“Hayots Ashkhar” reports that the Marxist Party of Armenia has joined opposition groups urging a “no” vote in the November 27 referendum. The paper says the party has done so because its eccentric leader, David Hakobian, does not like one of the proposed amendments that would require potential presidential candidates to deposit as much as $150,000 in cash.
In an interview with “Aravot,” Minister for Local Government Hovik Abrahamian denies that he is the “shadow” manager of the “Yes” campaign. “I don’t know who is circulating such rumors,” he says. “The coalition has submitted draft constitutional changes; European expert organizations have made a positive assessment of the draft; and incidentally, that draft takes into account all key proposals of the opposition.” Abrahamian adds that he will assist in the coalition’s efforts to win public support for the amendments.
“There can be no perfect constitution and we, like any other civilized country, are not embarking on reform of the basic law for the last time,” the head of the Artsakh organization uniting prominent natives of Nagorno-Karabakh, Hamlet Harutiunian, tells “Hayots Ashkhar.” Harutiunian defends a controversial amendment that would give the Armenian president’s immunity from prosecution both during and after their tenure. President Robert Kocharian, he says, does not need such immunity.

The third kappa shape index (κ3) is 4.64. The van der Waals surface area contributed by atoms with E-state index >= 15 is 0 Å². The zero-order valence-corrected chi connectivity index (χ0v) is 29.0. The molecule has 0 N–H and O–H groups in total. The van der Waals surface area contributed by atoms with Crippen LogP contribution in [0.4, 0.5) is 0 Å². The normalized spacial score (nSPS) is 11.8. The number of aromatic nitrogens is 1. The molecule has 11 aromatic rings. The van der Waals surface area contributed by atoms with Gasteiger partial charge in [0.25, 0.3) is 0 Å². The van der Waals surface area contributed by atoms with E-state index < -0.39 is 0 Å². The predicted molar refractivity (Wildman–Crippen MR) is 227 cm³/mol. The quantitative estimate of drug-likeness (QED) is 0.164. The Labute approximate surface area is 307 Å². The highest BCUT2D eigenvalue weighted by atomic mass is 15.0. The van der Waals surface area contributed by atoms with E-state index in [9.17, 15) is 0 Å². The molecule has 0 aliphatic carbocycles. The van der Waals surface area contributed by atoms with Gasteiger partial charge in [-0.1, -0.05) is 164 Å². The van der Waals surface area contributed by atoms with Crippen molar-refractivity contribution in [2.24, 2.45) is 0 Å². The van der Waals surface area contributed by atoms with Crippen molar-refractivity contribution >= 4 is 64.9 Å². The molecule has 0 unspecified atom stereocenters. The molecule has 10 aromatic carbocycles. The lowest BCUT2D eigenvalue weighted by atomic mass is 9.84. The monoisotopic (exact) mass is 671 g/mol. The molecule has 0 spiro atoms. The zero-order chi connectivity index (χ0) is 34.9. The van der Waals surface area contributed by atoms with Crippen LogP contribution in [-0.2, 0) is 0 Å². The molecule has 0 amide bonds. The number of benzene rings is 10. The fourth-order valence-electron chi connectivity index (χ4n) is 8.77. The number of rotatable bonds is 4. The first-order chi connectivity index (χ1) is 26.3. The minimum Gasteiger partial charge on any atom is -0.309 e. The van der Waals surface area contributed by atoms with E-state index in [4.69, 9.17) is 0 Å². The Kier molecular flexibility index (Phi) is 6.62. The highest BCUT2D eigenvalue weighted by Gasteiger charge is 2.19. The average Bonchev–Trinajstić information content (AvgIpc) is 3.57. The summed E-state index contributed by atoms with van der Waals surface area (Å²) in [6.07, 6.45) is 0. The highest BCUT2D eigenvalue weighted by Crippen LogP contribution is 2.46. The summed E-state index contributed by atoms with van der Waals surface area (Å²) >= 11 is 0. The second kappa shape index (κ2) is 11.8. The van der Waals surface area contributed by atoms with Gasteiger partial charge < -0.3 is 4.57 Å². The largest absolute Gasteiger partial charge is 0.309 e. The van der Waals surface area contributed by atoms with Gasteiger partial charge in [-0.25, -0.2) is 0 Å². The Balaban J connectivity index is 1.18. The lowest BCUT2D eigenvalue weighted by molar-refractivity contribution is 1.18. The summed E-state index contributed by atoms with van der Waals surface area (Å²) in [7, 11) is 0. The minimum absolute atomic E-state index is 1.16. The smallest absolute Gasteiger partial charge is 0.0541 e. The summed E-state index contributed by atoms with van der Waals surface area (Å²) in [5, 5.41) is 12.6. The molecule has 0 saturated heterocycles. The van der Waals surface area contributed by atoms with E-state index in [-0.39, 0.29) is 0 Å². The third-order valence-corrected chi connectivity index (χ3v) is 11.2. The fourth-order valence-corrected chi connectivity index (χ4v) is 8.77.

“Haykakan Zhamanak” argues against the very idea of compensating those Armenians whose Soviet-era savings deposits were depreciated during the early 1990s. The paper says the cash-strapped government of independent Armenia must not be liable for the financial obligations which its Soviet predecessors had failed to fulfill. “We all have contributed to not only the construction but also the destruction of that state,” it says, referring to the Soviet Union. “Yet deposit compensation has become the greatest manifestation of populism in our modern history.” The paper says many Armenian politicians realize this but are afraid of openly opposing the idea.
“Haykakan Zhamanak” continues to analyze Armenia’s draft budget for next years. The paper reveals that the bill earmarks funds for the purchase of 23 trucks for the presidential administration. “Why on earth does the presidential administration need trucks?” asks the paper. “For taking the homeland’s money abroad,” Kocharian’s national security adviser, Garnik Isagulian, responds sarcastically.